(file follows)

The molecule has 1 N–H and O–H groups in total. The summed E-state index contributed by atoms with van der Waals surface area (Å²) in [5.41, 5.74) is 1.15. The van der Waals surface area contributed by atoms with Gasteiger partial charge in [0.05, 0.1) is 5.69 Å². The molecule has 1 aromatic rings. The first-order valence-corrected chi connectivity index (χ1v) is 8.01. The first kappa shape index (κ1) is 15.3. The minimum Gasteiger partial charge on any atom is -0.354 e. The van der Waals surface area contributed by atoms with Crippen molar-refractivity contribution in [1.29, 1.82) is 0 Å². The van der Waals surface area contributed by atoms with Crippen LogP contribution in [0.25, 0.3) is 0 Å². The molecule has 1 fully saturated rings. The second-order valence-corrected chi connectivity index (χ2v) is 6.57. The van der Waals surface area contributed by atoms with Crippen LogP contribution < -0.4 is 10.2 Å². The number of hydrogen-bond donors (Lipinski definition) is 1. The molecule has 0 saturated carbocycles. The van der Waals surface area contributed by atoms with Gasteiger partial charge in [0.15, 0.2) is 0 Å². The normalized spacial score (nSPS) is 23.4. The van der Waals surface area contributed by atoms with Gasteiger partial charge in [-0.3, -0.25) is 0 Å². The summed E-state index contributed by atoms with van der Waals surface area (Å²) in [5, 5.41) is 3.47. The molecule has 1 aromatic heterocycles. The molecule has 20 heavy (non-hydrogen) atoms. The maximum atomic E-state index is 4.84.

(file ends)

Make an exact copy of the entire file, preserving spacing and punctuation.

The molecule has 1 N–H and O–H groups in total. The summed E-state index contributed by atoms with van der Waals surface area (Å²) in [5.41, 5.74) is 1.15. The van der Waals surface area contributed by atoms with Gasteiger partial charge in [0.05, 0.1) is 5.69 Å². The molecule has 1 aromatic rings. The first-order valence-corrected chi connectivity index (χ1v) is 8.01. The first kappa shape index (κ1) is 15.3. The minimum Gasteiger partial charge on any atom is -0.354 e. The van der Waals surface area contributed by atoms with Crippen molar-refractivity contribution in [1.29, 1.82) is 0 Å². The van der Waals surface area contributed by atoms with Crippen LogP contribution in [0.25, 0.3) is 0 Å². The molecule has 1 fully saturated rings. The second-order valence-corrected chi connectivity index (χ2v) is 6.57. The van der Waals surface area contributed by atoms with Crippen LogP contribution < -0.4 is 10.2 Å². The number of hydrogen-bond donors (Lipinski definition) is 1. The molecule has 0 saturated carbocycles. The van der Waals surface area contributed by atoms with Gasteiger partial charge in [0.15, 0.2) is 0 Å². The normalized spacial score (nSPS) is 23.4. The van der Waals surface area contributed by atoms with Gasteiger partial charge in [-0.3, -0.25) is 0 Å². The summed E-state index contributed by atoms with van der Waals surface area (Å²) in [5, 5.41) is 3.47. The molecule has 1 aromatic heterocycles. The molecule has 20 heavy (non-hydrogen) atoms. The maximum atomic E-state index is 4.84.